The foundation of the design of the Euro system is the idea of ‘financial discipline’. Democratic governments, according to this idea irresponsible by nature, had to be reigned in by rational private lenders active on a newly created international capital market (no, not just the banks, also and often more important our pension funds). Part of this design was a decline of international financial transfers in the EU while a central fiscal authority was absent, too. Again: by design! Financial markets had to do the job, away with these democratic governments!
Something unexpected happened, however. Up to 2008 governments were not reigned in by the FIRE sector, as interest rates in the periphery of the Euro Area declined much more than anticipated by economists while the private sector could, until 2008, borrow at lib and often became severely indebted. Which meant that after the Lehman moment, which made capital flows reverse, governments and the ECB somehow had to step in. The way this happened led in Greece to one of the largest peacetime declines in GDP in developed countries ever (graph).
Graph slightly adapted from: source. Hat tip: Jesse Frederik.
I guess I have to speak out – not as and advise to the Greek but because it’s too easy to easy and comfortable to stay silent.
NO is the answer.
In the end, it is a question of trust. And I do not trust you, mister Dijsselbloem:
A) Proposing a quadrupling of VAT rates in (large parts of) the main economic and export sector of a country (tourism) in a deeply depressed country is the dumbest micro and macro economic idea of the year. Even taxing deposits is a better idea.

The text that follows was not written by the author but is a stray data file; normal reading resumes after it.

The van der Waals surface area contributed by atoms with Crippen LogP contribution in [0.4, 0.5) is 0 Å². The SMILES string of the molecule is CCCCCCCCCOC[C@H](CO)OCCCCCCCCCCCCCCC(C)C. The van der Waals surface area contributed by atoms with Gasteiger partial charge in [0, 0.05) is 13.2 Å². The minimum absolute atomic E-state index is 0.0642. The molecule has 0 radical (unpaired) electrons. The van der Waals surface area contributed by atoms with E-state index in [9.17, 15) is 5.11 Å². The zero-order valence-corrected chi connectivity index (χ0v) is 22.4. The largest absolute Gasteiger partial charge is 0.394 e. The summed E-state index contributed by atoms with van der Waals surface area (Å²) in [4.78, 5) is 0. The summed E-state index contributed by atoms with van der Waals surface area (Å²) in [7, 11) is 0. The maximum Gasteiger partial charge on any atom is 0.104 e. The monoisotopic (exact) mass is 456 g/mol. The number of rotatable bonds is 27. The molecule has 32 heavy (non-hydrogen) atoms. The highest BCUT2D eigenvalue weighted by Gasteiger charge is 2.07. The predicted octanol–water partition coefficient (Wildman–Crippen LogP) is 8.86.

B) Willfully letting a deal explode over a little bit of money which is used to top up income of the poorest pensioners (who increasingly need this money as their health is deteriorating) is the dumbest social idea of the year and shows the explicit cruel intent of the Institutions (hey, mister Dijsselbloem, didn’t mister Drees, your proverbial prudent and teetotaler social democratic predecessor, in 1953 sign the debt relief program for Germany while he also introduced state pensions, especially for the poorest in Dutch society, in 1956, albeit with the caveat that the pension age might have to be raised in the future?). A higher profit tax or a land tax on privatized harbours or whatever are much better ideas.
C) Wasting the once in a generation chance to, together with Syriza, crush corruption and instead sucking up to Schauble will be on your record for ever. Nothing was a better idea.